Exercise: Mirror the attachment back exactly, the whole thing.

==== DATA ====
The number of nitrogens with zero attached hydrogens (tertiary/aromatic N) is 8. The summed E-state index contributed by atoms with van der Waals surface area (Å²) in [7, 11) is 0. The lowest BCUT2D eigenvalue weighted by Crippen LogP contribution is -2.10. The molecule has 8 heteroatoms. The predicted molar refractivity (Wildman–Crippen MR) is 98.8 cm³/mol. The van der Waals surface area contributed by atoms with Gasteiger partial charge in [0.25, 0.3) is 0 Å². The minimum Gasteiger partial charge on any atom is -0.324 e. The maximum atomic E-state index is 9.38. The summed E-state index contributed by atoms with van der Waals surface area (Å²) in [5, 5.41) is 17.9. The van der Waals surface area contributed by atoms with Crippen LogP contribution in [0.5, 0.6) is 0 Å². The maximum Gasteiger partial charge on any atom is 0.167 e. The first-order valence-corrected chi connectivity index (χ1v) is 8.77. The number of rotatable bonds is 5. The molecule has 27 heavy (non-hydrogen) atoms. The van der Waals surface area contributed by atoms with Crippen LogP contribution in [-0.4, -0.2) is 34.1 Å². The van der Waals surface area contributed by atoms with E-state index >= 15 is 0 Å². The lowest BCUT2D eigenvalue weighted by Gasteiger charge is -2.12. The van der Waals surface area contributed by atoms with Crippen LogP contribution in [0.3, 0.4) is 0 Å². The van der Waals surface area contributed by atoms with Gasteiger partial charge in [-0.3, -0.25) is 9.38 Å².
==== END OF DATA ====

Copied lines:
The number of nitrogens with zero attached hydrogens (tertiary/aromatic N) is 8. The summed E-state index contributed by atoms with van der Waals surface area (Å²) in [7, 11) is 0. The lowest BCUT2D eigenvalue weighted by Crippen LogP contribution is -2.10. The molecule has 8 heteroatoms. The predicted molar refractivity (Wildman–Crippen MR) is 98.8 cm³/mol. The van der Waals surface area contributed by atoms with Gasteiger partial charge in [0.25, 0.3) is 0 Å². The minimum Gasteiger partial charge on any atom is -0.324 e. The maximum atomic E-state index is 9.38. The summed E-state index contributed by atoms with van der Waals surface area (Å²) in [5, 5.41) is 17.9. The van der Waals surface area contributed by atoms with Crippen LogP contribution in [0.5, 0.6) is 0 Å². The maximum Gasteiger partial charge on any atom is 0.167 e. The first-order valence-corrected chi connectivity index (χ1v) is 8.77. The number of rotatable bonds is 5. The molecule has 27 heavy (non-hydrogen) atoms. The van der Waals surface area contributed by atoms with Crippen LogP contribution in [-0.4, -0.2) is 34.1 Å². The van der Waals surface area contributed by atoms with E-state index >= 15 is 0 Å². The lowest BCUT2D eigenvalue weighted by Gasteiger charge is -2.12. The van der Waals surface area contributed by atoms with Crippen LogP contribution in [0.3, 0.4) is 0 Å². The van der Waals surface area contributed by atoms with Gasteiger partial charge in [-0.3, -0.25) is 9.38 Å².